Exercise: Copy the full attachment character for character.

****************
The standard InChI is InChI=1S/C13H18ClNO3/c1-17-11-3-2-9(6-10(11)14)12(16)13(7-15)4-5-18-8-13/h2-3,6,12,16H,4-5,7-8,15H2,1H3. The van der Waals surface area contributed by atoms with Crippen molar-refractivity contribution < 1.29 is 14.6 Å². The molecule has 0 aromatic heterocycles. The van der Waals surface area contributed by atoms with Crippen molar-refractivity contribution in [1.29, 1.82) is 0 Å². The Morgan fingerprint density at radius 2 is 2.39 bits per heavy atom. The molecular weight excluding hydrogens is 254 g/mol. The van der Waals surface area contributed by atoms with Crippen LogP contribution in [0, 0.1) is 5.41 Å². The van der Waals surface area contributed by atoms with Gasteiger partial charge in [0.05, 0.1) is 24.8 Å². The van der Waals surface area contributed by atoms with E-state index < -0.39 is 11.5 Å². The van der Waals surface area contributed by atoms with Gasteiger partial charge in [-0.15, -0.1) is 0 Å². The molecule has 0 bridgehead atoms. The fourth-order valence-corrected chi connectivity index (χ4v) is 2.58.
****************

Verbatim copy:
The standard InChI is InChI=1S/C13H18ClNO3/c1-17-11-3-2-9(6-10(11)14)12(16)13(7-15)4-5-18-8-13/h2-3,6,12,16H,4-5,7-8,15H2,1H3. The van der Waals surface area contributed by atoms with Crippen molar-refractivity contribution < 1.29 is 14.6 Å². The molecule has 0 aromatic heterocycles. The van der Waals surface area contributed by atoms with Crippen molar-refractivity contribution in [1.29, 1.82) is 0 Å². The Morgan fingerprint density at radius 2 is 2.39 bits per heavy atom. The molecular weight excluding hydrogens is 254 g/mol. The van der Waals surface area contributed by atoms with Crippen LogP contribution in [0, 0.1) is 5.41 Å². The van der Waals surface area contributed by atoms with Gasteiger partial charge in [0.05, 0.1) is 24.8 Å². The van der Waals surface area contributed by atoms with E-state index < -0.39 is 11.5 Å². The van der Waals surface area contributed by atoms with Gasteiger partial charge in [-0.15, -0.1) is 0 Å². The molecule has 0 bridgehead atoms. The fourth-order valence-corrected chi connectivity index (χ4v) is 2.58.